Asked as to what strategies he may be anticipating to help alleviate his people off this serious health problem, he said: “We can’t beat Firestone’s butt. They are seriously affecting our people”.

The Single Hand-Pump from Firestone

The Single Hand-Pump from Firestone

As for Superintendent Levi Piah, superintendent of Margibi County, the issue had been put before Firestone Management but with nothing being done he was left with no other option rather than invite the EPA into the matter.

Threatened Action

Meanwhile, the affected residents of the six towns and villages have threatened to do anything they feel will bring relief to them from this pollution and contamination which they said have disrupted their every form of livelihood obtained initially from the now infested creeks, streams and rivers. “If no one can come to our aid, we will just do anything we can to help ourselves out of this condition because everyday some people will come here to see the problem but we are getting no help. It looks like everyone is afraid of Firestone. But we are not scared of them,” threatened some youths of Kparyah’s and Mazoe’s Towns.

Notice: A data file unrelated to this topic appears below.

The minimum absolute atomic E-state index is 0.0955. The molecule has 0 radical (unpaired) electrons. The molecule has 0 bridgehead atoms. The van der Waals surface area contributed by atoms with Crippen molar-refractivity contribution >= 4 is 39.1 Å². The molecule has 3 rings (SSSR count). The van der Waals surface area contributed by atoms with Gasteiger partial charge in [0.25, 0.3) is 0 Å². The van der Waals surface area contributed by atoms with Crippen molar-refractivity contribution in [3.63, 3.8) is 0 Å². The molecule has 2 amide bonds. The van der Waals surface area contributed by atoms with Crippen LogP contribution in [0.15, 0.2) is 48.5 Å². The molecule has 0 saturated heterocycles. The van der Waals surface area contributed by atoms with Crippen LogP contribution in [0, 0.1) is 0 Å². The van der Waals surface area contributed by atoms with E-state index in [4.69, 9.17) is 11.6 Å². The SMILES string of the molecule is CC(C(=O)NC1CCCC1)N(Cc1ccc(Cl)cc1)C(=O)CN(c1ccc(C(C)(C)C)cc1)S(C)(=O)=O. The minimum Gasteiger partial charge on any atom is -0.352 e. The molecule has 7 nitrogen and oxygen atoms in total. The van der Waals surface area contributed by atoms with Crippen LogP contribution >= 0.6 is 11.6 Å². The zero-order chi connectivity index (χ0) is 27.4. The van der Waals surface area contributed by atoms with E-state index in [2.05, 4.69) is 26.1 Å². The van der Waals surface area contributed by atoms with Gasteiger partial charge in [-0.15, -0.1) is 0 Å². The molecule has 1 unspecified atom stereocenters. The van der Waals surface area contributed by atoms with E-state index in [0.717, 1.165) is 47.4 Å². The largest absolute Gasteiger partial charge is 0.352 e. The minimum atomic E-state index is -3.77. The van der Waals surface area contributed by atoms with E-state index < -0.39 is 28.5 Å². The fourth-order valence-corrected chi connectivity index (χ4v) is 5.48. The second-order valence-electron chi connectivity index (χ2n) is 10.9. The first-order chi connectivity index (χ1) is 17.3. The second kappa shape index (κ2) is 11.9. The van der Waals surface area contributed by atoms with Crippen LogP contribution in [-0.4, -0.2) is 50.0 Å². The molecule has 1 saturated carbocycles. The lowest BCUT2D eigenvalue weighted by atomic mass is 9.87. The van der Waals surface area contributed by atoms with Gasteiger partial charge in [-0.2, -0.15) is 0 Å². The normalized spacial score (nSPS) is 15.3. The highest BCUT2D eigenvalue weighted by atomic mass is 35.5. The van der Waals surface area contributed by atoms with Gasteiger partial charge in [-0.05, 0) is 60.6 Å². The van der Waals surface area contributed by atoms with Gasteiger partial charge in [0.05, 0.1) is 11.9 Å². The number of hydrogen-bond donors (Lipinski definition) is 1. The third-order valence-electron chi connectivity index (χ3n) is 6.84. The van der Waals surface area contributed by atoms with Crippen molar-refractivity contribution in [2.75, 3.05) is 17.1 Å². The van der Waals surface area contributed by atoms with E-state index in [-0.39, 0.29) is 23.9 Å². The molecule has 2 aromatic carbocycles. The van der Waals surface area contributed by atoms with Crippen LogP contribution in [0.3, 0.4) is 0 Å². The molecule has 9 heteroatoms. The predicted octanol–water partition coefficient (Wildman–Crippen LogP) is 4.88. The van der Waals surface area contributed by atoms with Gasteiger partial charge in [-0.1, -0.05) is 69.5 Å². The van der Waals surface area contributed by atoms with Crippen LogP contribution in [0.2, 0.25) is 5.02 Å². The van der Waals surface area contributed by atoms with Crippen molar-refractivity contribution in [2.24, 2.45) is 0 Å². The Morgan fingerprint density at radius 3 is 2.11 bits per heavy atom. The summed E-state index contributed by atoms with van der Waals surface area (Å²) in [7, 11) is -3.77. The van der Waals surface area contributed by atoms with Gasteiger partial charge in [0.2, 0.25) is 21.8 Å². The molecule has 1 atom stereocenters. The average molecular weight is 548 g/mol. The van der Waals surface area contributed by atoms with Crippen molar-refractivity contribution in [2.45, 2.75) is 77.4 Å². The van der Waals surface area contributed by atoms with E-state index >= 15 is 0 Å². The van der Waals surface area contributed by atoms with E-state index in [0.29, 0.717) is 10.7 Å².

In 1926, the then Firestone Tire & Rubber Company leased 1,600 square miles of jungle in Liberia, with the goal of producing its own rubber. Today, Firestone Liberia operates on an area of land with close to 8 million rubber trees planted on 200 square miles at its Harbel location, some 40 miles from the Liberian capital Monrovia.




The main supply pipe from the factory

The main supply pipe from the factory


One Response to “Firestone Pollutes Over 3,000 Liberians’ Lives;Endangers Thousands More Lives”

  1. Great reporting and nice images brother. Congrats on graduation by the way!